October Snow!!!!

Ok, so I’m going to be honest with you. . .when I first saw the possibility of snow being trumpeted by some bloggers in the private sector, I thought. . .yeah right. It’s October! Snowfall this time of year in the Mid-Atlantic and Northeast is rare, though far from impossible. October 10, 1979, while the Orioles were playing the World Series (yes, that did happen once. . .), 0.3″ of snow fell at BWI, DCA, with 1.3″ reported at IAD or Dulles International Airport. Snow this year has had an early start with light accumulations seen a couple weeks ago in the WV and western PA mountains. Even last night, snow flew in upstate NY and NH with many power outages experienced. Earlier this week, many of us saw the pictures of snow in Boulder and Fort Collins, CO. This could be a precursor of things to come. . .

This is starting to look like an impressive coastal storm with wind and rain/snow being the biggest issues. Coastal areas could experience wind gusts over 50 mph and Gale and Storm Warnings are already posted offshore. I would not be surprised to see winds gusting over 60 mph in isolated spots by Saturday evening.

As for the storm evolution. . .below are 6 hourly increments of the 12z GFS

12z GFS precipitation accumulation and sea level pressure valid at 2 p.m. EDT on 10/29/11.
12z GFS precipitation accumulation and sea level pressure valid at 8 p.m. EDT on 10/29/11.
12z GFS precipitation accumulation and sea level pressure valid at 2 a.m. EDT on 10/30/11.

And here is the 18z NAM

18z NAM precipitation accumulation and sea level pressure valid at 8 p.m. EDT on 10/29/11.
18z NAM precipitation accumulation and sea level pressure valid at 2 a.m. EDT on 10/30/11.

Both solutions show cold air draining south as the precipitation intensity increases tomorrow afternoon from DC up through NYC. A quick look at the European model confirms this as that model has been consistently calling for snow in many areas for about 4 days. So what does this mean for those that will be affected?

Sterling, VA National Weather Service (LWX) snowfall accumulation map as of 6:20 p.m. EDT on 10/28/11.
Mt. Holly, NJ National Weather Service (PHL) snowfall accumulation map as of 6:20 p.m. EDT on 10/28/11.

As you can see above, both snowfall maps are rather impressive for this time of year. The heaviest accumulations will be in the Blue Ridge, Alleganies, up through Allentown, the Poconos, and Catskills. Although the maps say anywhere from 6″-10″, it’s possible some areas see over 12″-14″. Closer to the cities, I would expect up to 2″ maybe 4″. Along the coast, it’s a tough call. . .when the rain changes to snow as it should in most areas, it will snow very hard for a couple hours. That could lead to 1″ maybe 2″ along the coast of NJ, but I’ll have to see how this plays out tomorrow. This is a bold forecast and much can still go wrong, but for snow lovers. . .this is a nice early treat. Interesting to note. . .the Northeast and Mid-Atlantic experienced a very powerful storm 20 years ago this weekend (the Halloween storm, better known as the Perfect Storm). Strange timing, huh?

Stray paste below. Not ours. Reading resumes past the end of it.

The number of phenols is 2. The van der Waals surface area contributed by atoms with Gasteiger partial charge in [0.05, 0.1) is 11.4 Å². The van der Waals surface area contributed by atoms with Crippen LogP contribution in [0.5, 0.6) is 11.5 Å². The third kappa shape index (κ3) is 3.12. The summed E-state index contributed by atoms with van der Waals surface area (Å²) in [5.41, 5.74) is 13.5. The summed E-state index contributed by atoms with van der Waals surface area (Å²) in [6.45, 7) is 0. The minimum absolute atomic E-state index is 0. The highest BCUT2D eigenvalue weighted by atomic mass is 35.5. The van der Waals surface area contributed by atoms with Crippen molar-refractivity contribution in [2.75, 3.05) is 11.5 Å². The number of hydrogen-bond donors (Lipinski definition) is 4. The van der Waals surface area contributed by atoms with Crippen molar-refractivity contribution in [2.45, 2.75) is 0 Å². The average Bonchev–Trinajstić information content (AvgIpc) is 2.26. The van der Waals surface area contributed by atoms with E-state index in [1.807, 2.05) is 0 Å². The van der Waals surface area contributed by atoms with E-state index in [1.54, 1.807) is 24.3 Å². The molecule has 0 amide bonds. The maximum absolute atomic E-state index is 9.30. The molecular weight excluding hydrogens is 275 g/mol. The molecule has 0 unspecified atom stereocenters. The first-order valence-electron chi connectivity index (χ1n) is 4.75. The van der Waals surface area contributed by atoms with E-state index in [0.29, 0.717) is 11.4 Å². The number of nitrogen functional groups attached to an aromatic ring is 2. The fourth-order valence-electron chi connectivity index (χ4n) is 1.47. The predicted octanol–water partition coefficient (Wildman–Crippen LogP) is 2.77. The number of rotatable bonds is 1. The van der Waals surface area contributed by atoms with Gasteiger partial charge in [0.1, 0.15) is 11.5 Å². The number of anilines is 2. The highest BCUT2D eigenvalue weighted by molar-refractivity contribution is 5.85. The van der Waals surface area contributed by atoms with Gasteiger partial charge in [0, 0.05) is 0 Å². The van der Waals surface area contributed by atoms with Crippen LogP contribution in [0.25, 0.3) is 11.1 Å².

Finally, be aware that if you see a good amount of snow, trees will fall down under the weight of the snow as many trees still have most of their leaves. This will be a high ratio snow. . .5:1 or 8:1 at best, so it’s heavy, wet, gloppy snow. Roads should be mostly fine as they are still warm and overall, this will melt rather fast with temperatures rebounding by Monday. I do expect many power outages between the heavy snow on trees and power lines as well as high winds during and after the storm passes with the pressure gradient.

Try to enjoy this storm as it’s a very rare event!

Thanks for reading!

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